Fairyhill – hotel review

A surprisingly contemporary country hotel nestled in picture-perfect woodland

As a hardy Londoner, used to breathing in fresh smog of a morning, there’s something supremely healthy about spending a weekend in the countryside.


Along with the usual squeals en route as we spot bunny rabbits, fields of sheep, cows and the like, there’s a fair bit of excitement about the fact that we arrive at an almost eerily-quiet destination, where the only noise pollution comes from a couple of crickets having a sing-song. 

Usually, this level of rural living conjures up images of basic accommodation (dare I say, camping), but, thankfully, Fairyhill couldn’t be further away from a tent if it tried – with its beautifully traditional exterior belying the welcome modern touches inside. The building has some wonderfully endearing characteristics, like low ceilings and slightly uneven doors, but the spacious rooms, massive beds, and all mod-con bathrooms give the place an impressive edge over other boutique hotels. 

There’s also a traditional approach from the staff, which are friendly and attentive, although what works wonderfully in a large hotel may come across as slightly intrusive in a smaller one. However, I certainly appreciate the five-star treatment when I realise I have forgotten my toothbrush and I am presented with another one almost as soon as I get off the phone to reception. Speedy service.

And if the calm of the countryside and friendly staff hasn’t relaxed you enough, Fairyhill also offers a range of holistic therapy treatments. To relax in a slightly less holistic manner, the hotel runs wine-tasting events. I make a note to return for these, after having some pretty fantastic wine at dinner.

Above all else, the hotel is a cosy and welcoming, and although there are plenty of things to do nearby, it is tempting to curl up in one of the large windows with a book or just wander around the beautiful grounds. If you do manage to tear yourself away from Fairyhill, take a trip to one of the Gower’s stunning beaches, and surf, body board, swim or simply walk along the coastline (where many scenes from Doctor Who have been filmed) soaking up the sea air and stunning views.

Food and drink

Supper at Fairyhill is something of a dining experience. The restaurant is filled with guests and non-guests, who have made the journey, from the Gower, Swansea and beyond, just for the food. The restaurant’s reputation clearly stretches beyond the local area; even a young shop assistant in Swansea (on overhearing we would be eating there that evening) absolutely rhapsodised about a meal she had eaten there a few months previously. It’s “lush” she gushed. Praise indeed.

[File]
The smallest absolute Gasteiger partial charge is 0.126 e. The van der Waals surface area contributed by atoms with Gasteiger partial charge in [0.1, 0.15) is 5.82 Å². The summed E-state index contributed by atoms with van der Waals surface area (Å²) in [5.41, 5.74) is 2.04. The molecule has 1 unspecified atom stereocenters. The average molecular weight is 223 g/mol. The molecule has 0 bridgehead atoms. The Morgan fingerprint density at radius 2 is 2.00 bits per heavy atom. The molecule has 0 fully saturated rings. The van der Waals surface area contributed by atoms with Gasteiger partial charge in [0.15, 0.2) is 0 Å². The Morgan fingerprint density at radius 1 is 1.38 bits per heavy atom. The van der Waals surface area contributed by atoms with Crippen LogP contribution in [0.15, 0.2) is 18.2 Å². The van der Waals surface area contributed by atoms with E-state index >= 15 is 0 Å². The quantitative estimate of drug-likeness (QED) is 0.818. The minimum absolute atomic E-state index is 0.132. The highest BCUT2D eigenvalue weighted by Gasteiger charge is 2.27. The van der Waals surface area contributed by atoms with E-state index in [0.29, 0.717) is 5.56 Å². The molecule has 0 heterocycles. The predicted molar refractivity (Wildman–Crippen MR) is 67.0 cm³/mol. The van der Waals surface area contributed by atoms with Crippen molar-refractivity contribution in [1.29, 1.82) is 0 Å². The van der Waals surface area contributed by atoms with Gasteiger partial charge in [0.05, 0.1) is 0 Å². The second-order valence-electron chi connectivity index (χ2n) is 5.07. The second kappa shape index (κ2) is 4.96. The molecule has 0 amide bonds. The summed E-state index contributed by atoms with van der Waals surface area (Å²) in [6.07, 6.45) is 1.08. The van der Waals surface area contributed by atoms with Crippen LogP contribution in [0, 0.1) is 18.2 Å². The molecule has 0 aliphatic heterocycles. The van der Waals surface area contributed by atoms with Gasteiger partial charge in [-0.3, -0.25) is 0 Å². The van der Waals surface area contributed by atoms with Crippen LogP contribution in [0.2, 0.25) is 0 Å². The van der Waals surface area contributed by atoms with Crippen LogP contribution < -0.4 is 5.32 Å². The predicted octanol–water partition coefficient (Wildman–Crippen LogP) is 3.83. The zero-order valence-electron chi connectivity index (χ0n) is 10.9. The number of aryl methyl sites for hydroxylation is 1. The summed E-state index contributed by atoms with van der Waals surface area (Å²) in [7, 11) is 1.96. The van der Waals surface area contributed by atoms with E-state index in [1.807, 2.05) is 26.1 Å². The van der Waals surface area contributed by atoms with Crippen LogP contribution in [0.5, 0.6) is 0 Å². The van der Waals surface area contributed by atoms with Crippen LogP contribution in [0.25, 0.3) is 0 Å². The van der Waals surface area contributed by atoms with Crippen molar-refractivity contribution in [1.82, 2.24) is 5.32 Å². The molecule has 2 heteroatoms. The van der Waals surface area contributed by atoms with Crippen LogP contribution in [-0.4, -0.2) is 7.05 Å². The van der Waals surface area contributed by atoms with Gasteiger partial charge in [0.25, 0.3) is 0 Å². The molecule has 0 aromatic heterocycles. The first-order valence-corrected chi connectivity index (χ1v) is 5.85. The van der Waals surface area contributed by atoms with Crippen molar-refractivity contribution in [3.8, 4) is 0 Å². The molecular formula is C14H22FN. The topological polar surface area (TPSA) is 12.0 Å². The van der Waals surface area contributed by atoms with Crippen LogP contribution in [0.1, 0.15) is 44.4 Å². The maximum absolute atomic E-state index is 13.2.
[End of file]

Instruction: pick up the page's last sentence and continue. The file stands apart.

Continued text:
Before dinner, stop off in the cosy bar at the front of the property for an aperitif and some nibbles. The tiny apetisers are so good I almost steal my dining companion’s portion. I blame it on the day’s exercise, but really, they are delicious.

The dinner menu that follows doesn’t disappoint either, with starters such as tempura, beautifully-dressed salad and duck terrine, all made from locally-sourced ingredients. As for the mains, the steak is an excellent cut of beef from a neighbouring farm. You’ll also find risotto, various seafood dishes, duck and pork on the menu – again, all from the Gower, a real treat for city-goers escaping the big smoke.

Desert is worth saving room for, choose from salted caramel cheesecake, Welsh cheese and praline ice-cream. My personal advice? Choose more than one.

Breakfast is the usual mixture of cereal, fruit, juices and fresh yogurt, although the cooked breakfast (more of that locally-sourced produce) really does deserve an honourable mention. In the countryside, even the baked beans taste fresher.

Price: Rooms start at £190

Address: Reynoldston, Gower, Swansea, SA3 1BS, Wales, 01792 390139, fairyhill.net/home/

Radio Times travel rating: 8/10 A splendid country retreat with plenty of old-fashioned hospitality and delicious food.

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Radio Times was hosted by Visit Wales and Fairyhill, all of our contributors maintain editorial independence at all times and conduct first-hand research.